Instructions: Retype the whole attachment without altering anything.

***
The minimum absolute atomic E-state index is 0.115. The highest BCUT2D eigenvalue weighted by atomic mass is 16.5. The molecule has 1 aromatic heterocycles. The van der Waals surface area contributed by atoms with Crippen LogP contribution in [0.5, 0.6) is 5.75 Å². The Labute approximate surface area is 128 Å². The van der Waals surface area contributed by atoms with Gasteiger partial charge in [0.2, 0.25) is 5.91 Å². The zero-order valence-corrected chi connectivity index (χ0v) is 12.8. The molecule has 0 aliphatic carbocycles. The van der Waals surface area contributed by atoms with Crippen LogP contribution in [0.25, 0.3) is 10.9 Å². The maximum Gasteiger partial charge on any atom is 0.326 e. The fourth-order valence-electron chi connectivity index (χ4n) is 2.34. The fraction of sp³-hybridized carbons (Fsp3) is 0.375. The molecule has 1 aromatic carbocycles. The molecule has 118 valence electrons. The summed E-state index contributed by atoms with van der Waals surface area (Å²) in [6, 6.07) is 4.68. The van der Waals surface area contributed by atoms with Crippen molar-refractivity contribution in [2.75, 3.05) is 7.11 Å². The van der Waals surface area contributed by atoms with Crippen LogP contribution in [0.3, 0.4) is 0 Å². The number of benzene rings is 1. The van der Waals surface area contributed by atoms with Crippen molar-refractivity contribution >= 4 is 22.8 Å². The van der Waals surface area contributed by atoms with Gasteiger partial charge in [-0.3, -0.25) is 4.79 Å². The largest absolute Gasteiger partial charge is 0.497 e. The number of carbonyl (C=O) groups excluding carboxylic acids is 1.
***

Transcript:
The minimum absolute atomic E-state index is 0.115. The highest BCUT2D eigenvalue weighted by atomic mass is 16.5. The molecule has 1 aromatic heterocycles. The van der Waals surface area contributed by atoms with Crippen LogP contribution in [0.5, 0.6) is 5.75 Å². The Labute approximate surface area is 128 Å². The van der Waals surface area contributed by atoms with Gasteiger partial charge in [0.2, 0.25) is 5.91 Å². The zero-order valence-corrected chi connectivity index (χ0v) is 12.8. The molecule has 0 aliphatic carbocycles. The van der Waals surface area contributed by atoms with Crippen LogP contribution in [0.25, 0.3) is 10.9 Å². The maximum Gasteiger partial charge on any atom is 0.326 e. The fourth-order valence-electron chi connectivity index (χ4n) is 2.34. The fraction of sp³-hybridized carbons (Fsp3) is 0.375. The molecule has 1 aromatic carbocycles. The molecule has 118 valence electrons. The summed E-state index contributed by atoms with van der Waals surface area (Å²) in [6, 6.07) is 4.68. The van der Waals surface area contributed by atoms with Crippen molar-refractivity contribution in [2.75, 3.05) is 7.11 Å². The van der Waals surface area contributed by atoms with Crippen LogP contribution in [0.3, 0.4) is 0 Å². The number of benzene rings is 1. The van der Waals surface area contributed by atoms with Crippen molar-refractivity contribution >= 4 is 22.8 Å². The van der Waals surface area contributed by atoms with Gasteiger partial charge in [-0.3, -0.25) is 4.79 Å². The largest absolute Gasteiger partial charge is 0.497 e. The number of carbonyl (C=O) groups excluding carboxylic acids is 1.